Sunday World Newsletter
Sign up for the latest news and updates
Laura Gilmore Anderson (35), diagnosed with a rare tumour, says she is ‘not prepared to give up hope’
A woman with a rare form of cancer has told of the “outpouring of love” from friends and strangers alike as she raises funds for potentially life-saving treatment in Mexico.
Laura Gilmore Anderson (35), from Longford, who lives in Scotland with her husband, Paul, was diagnosed with a rare and incurable neuroendocrine tumour (NET) in her pancreas in July 2020.
The news came after almost three years of her suffering different forms of extreme pain.
She has undergone chemotherapy and radiation, which have not had the desired effect. Recently, she was given the news she has just weeks to live.
However, the couple have not given up hope, and she said she is inspired by the love and support she has received.
Less than a fortnight ago, she travelled with her husband for treatment in Frankfurt and has been recuperating at home since.
She may soon return to Germany for perfusion embolisation, which blocks the flow of blood to a tumour, to stabilise the liver and pelvis ahead of a potential trip to Mexico for treatment where medics inject immunotherapy directly into malignant growths.
Laura recently posted a video on Facebook that resulted in a GoFundMe appeal in her name raising just under £385,000 (€436,000) by last night. Her goal is £420,000.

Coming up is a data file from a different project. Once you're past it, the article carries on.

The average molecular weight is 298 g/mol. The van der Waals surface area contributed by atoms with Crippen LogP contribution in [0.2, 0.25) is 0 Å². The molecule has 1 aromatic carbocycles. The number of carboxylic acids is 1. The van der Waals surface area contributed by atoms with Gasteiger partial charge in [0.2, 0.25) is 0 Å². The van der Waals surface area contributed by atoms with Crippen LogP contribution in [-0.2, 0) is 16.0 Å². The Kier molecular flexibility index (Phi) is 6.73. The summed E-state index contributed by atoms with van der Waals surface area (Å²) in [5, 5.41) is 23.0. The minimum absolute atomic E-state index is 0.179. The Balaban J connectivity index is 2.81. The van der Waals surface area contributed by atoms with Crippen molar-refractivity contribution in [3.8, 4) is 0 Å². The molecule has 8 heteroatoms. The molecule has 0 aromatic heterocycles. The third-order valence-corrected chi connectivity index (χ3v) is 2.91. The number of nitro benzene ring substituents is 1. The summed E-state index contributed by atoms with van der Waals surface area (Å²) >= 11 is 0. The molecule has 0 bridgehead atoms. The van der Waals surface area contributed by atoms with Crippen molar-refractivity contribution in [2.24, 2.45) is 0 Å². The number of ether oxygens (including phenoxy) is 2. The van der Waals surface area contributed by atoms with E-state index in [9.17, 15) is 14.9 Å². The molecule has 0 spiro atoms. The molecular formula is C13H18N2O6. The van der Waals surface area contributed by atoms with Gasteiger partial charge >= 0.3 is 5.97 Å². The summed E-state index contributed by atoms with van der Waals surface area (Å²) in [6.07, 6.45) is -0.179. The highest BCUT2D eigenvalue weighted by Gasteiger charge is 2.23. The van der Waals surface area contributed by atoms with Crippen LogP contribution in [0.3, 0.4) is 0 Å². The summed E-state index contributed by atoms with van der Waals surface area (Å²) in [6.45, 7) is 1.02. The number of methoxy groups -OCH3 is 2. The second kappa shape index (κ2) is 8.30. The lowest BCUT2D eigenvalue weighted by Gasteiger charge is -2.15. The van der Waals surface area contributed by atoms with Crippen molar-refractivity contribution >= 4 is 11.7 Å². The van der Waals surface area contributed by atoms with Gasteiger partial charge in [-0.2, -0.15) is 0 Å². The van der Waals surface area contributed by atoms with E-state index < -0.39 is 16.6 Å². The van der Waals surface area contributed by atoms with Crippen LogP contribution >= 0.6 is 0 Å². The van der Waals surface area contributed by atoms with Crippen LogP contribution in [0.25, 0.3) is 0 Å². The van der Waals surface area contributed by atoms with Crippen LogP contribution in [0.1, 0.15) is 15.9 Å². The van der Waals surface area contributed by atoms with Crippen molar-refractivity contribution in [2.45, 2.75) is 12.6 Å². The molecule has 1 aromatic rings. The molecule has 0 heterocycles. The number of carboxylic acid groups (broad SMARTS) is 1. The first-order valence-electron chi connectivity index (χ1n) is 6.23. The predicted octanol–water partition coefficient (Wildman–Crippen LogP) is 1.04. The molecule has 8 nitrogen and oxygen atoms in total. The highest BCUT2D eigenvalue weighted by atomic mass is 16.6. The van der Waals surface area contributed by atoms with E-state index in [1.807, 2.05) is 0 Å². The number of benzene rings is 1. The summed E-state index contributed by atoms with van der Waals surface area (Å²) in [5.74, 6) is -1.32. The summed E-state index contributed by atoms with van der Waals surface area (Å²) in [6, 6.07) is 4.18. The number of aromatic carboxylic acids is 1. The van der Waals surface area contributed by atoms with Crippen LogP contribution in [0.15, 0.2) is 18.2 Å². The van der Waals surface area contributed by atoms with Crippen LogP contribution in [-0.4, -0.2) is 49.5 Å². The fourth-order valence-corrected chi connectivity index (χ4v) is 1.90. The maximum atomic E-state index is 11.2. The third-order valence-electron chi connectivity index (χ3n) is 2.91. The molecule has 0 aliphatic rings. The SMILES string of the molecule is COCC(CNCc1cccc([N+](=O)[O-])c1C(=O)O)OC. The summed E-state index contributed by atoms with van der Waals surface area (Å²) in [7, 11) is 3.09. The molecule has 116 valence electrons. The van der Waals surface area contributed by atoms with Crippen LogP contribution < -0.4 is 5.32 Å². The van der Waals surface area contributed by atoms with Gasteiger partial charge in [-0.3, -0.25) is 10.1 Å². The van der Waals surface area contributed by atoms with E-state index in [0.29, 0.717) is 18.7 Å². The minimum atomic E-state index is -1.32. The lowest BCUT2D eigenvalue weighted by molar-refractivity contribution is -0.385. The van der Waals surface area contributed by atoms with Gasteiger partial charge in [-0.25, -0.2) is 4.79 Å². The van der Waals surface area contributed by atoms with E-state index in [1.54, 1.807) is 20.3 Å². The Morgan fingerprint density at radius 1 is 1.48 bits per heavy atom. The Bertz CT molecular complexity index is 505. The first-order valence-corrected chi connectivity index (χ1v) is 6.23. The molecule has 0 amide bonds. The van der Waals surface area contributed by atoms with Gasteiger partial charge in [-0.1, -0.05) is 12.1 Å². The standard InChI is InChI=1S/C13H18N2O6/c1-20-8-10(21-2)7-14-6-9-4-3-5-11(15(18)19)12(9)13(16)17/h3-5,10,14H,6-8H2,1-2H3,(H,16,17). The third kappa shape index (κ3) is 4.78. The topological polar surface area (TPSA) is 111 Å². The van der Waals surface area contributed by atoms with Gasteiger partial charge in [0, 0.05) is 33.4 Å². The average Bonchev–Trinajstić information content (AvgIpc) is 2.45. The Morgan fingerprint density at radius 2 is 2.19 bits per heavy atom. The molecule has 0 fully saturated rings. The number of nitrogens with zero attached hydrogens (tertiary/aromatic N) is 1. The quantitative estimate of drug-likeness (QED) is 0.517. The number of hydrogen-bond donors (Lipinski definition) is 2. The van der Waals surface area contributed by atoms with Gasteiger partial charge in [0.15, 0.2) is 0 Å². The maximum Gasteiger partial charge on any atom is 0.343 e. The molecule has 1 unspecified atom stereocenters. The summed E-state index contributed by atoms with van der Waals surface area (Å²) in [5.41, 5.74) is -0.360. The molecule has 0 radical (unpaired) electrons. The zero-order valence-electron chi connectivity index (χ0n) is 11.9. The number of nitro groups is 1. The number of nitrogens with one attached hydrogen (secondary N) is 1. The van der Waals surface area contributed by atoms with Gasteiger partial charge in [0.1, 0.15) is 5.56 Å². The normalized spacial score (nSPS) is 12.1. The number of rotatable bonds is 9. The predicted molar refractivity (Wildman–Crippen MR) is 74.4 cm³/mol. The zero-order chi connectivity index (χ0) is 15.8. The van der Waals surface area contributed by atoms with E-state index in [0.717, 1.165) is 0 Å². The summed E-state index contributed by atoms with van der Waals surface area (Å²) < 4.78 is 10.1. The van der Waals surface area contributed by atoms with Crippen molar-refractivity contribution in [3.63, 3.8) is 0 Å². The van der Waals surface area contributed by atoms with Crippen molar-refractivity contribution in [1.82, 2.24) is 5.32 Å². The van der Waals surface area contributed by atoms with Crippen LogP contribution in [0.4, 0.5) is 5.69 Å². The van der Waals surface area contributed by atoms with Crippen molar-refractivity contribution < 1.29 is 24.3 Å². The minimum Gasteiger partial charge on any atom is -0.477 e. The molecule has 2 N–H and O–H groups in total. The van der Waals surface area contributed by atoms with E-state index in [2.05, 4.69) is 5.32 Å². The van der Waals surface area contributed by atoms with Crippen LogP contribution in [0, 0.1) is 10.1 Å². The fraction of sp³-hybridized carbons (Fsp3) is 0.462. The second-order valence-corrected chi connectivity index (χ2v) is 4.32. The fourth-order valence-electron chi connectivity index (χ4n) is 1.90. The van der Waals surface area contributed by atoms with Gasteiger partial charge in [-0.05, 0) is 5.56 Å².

“It’s so hard to put into words how I appreciate the love and support from all over the world. I just want to say thank you so much to everyone who has donated, or even just sent positive thoughts. I am blown away by all the love that has been shown,”.
“Mentally I feel very strong. People are so generous and kind and it just means so much to me.
“I’m just taking it one day at a time. When I got the bad news recently that I might not have much time left, I just felt numb. If I didn’t have Paul beside me, I don’t know what I would do. He’s a wonderful man.”
Paul, in turn, praised his wife’s resolve, saying she is inspirational and “capable of anything”.
“We were planning to go to the Williams Cancer Institute in Mexico in April when things weren’t looking so critical,” Paul said. “We had a consultation with them in January and they were positive they could help with a systematic treatment, where they inject immunotherapy directly into the tumours.
“We had found the place through an ex-patient with a similar diagnosis who is now thriving.
“This was the reason we started to fundraise and organise events as the costs were easily into six figures. Then we got the devastating news that Laura’s condition had worsened a fortnight ago.”
Laura received treatment at the Hope4Cancer Clinic in Cancun in 2021. There she underwent immunotherapy and specific protocols with the hope of stabilising the disease and preventing further progression.
However, the cancer spread last year to Laura’s liver and lymphatic system, and she had to get peptide receptor radionuclide (PRRT) therapy in Glasgow under the care of her NET specialist team.
In December, an emergency CT scan showed extensive growths to lesions on her liver, which had previously been stable.
She was dealt a further blow two weeks ago when experts told her preventive treatments used to stop the spread of the NETs had been unsuccessful.
“When I recorded the video, I was in a blur really,” she said.
There have been numerous fundraisers for Laura on both sides of the Irish Sea, and on March 31 a night of music and a raffle will be held in Murph’s Bar on Ballymahon Road, Longford.
Thanking her supporters, she said: “I think that’s what kept me going — that and Paul. I do feel I am too young to die. I am not prepared to give up hope.”